3. This in turn raises the question of how plausible it is to take Jesus as providing instructions for avoiding the fall of Jerusalem. Comparing his words here to other such instructions recorded in Matthew’s gospel shows how far J&J’s interpretation misses the mark:

    So when you see the abomination of desolation spoken of by the prophet Daniel, standing in the holy place (let the reader understand), then let those who are in Judea flee to the mountains. Let the one who is on the housetop not go down to take what is in his house, and let the one who is in the field not turn back to take his cloak. And alas for women who are pregnant and for those who are nursing infants in those days!Matthew 24:15-19

    You notice how Jesus includes specific time and location markers (the abomination of desolation in the holy place). He specifically calls out the people who must take heed (those in Judea). The discourse takes place in Jerusalem. He gives practical detail on how to avoid the judgment to come—all the kinds of concrete information his audience would need to spot the signs and take action. Matthew even includes the comment that the reader should understand, since he wrote before 70 AD. All this is exactly what you would expect from instructions on avoiding being tossed into the Valley of Hinnom during a siege; and it is nothing at all like the obviously figurative and eschatological comments Jesus makes in Matthew 5 and 18 about cutting off your bits to avoid judgment.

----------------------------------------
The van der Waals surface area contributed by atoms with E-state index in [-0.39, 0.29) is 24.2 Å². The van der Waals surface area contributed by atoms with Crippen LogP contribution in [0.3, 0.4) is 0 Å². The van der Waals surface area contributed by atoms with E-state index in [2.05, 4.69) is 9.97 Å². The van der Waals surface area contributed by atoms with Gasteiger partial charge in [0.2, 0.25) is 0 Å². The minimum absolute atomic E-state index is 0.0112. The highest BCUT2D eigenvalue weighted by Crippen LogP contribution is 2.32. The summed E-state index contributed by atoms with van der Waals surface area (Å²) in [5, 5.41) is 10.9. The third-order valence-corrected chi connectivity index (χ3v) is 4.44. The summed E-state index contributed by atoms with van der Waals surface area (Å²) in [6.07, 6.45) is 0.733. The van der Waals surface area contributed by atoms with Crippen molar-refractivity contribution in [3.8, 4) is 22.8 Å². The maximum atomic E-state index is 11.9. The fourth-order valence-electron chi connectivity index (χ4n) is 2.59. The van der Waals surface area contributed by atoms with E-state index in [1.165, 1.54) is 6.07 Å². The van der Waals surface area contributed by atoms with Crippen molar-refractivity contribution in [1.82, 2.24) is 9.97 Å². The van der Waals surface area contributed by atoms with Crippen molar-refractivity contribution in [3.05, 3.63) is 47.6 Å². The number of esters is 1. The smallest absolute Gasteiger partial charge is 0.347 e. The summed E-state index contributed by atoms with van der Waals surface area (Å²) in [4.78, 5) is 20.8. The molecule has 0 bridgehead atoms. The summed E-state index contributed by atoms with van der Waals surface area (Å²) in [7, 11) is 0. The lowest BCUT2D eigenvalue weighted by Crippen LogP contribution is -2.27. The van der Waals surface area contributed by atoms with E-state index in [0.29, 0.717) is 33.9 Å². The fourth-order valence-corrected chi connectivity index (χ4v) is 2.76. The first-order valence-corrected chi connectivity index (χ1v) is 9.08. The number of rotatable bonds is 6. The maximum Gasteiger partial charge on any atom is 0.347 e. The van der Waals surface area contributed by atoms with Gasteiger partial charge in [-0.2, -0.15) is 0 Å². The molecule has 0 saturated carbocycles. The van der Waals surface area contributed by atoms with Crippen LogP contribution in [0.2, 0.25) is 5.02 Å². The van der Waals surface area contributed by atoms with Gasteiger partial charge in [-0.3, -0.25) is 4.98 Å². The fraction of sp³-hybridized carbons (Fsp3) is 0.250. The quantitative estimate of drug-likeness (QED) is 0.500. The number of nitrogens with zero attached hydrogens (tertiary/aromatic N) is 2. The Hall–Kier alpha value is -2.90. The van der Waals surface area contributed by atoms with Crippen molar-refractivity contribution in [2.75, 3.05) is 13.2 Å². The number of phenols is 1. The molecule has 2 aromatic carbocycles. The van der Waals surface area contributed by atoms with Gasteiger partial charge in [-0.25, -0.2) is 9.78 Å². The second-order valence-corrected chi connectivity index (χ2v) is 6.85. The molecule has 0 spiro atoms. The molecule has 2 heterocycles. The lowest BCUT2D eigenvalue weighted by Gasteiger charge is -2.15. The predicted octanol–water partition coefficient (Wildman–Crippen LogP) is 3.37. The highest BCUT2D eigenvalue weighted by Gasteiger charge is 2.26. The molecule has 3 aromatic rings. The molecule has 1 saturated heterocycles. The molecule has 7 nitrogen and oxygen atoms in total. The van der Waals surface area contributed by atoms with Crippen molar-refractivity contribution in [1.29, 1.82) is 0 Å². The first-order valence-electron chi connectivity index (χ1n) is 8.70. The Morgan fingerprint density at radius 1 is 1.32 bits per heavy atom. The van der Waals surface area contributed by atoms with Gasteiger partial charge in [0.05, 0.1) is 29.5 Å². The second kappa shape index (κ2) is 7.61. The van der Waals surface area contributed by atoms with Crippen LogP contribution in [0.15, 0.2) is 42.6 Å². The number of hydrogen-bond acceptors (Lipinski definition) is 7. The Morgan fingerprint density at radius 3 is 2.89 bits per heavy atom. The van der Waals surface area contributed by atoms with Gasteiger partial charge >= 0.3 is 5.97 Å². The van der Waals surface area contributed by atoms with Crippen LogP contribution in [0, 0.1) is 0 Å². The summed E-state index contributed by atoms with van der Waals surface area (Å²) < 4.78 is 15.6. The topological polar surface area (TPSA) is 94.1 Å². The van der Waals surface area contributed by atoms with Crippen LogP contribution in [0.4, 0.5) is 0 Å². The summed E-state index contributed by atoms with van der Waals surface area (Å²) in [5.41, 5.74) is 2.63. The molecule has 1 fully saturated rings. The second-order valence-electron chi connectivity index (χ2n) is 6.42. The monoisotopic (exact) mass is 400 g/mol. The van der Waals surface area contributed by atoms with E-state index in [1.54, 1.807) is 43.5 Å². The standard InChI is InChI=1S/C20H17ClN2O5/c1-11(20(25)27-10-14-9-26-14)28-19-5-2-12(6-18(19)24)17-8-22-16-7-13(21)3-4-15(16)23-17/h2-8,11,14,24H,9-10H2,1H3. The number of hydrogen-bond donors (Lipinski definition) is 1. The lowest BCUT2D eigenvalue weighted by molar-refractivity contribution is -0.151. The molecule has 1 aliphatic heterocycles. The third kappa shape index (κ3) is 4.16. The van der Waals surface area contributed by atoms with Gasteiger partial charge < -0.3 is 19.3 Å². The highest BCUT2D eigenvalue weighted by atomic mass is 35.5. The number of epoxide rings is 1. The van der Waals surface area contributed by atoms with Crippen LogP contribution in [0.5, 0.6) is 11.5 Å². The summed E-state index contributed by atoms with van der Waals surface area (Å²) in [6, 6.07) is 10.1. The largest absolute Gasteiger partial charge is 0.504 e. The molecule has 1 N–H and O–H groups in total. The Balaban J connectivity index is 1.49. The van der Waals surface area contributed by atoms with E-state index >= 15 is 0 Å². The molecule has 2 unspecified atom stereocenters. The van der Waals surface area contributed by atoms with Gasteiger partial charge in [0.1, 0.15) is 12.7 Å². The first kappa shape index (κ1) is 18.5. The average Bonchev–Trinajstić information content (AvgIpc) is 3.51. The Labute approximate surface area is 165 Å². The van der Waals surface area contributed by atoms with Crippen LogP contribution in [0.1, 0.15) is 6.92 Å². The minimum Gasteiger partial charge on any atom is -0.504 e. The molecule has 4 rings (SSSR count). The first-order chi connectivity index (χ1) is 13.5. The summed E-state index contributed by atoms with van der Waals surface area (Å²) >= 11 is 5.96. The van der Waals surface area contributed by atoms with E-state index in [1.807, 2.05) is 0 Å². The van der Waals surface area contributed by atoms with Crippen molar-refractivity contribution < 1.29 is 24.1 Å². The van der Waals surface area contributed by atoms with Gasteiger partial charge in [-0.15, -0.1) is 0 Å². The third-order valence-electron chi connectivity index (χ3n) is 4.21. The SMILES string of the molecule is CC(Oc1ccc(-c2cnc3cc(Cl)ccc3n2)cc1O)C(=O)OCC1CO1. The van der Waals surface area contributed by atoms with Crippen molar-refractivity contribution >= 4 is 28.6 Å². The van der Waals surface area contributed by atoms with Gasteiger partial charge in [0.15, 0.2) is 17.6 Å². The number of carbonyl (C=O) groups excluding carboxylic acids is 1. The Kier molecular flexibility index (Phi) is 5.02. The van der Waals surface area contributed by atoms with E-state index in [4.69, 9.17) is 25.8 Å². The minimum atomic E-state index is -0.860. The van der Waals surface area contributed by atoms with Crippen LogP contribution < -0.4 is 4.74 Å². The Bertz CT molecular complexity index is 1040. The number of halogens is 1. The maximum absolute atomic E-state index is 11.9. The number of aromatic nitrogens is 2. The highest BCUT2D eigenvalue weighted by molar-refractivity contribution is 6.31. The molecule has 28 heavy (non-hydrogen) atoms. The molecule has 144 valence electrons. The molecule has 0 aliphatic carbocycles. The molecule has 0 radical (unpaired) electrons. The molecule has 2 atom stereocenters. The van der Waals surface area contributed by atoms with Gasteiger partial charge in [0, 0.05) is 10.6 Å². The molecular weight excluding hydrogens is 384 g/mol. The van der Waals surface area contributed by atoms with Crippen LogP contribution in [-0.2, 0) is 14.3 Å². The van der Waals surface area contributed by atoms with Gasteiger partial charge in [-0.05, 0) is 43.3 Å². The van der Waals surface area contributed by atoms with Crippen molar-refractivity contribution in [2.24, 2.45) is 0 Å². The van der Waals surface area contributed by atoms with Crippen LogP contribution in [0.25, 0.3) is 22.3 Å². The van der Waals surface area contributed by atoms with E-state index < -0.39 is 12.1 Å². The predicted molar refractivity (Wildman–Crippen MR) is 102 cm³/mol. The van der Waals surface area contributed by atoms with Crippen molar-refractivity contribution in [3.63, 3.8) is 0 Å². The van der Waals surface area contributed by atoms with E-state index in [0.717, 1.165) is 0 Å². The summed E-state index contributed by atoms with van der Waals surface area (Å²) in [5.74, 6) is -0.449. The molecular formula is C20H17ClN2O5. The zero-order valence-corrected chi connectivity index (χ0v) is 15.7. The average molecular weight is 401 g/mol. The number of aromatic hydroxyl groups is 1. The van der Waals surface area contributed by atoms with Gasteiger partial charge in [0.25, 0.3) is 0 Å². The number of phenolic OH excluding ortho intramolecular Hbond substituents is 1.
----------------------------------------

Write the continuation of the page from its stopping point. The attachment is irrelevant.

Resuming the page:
Getting back to the central issue of being “thrown” into Gehenna, and who is doing the throwing, and where, let’s examine the parallel passage in Matthew 18: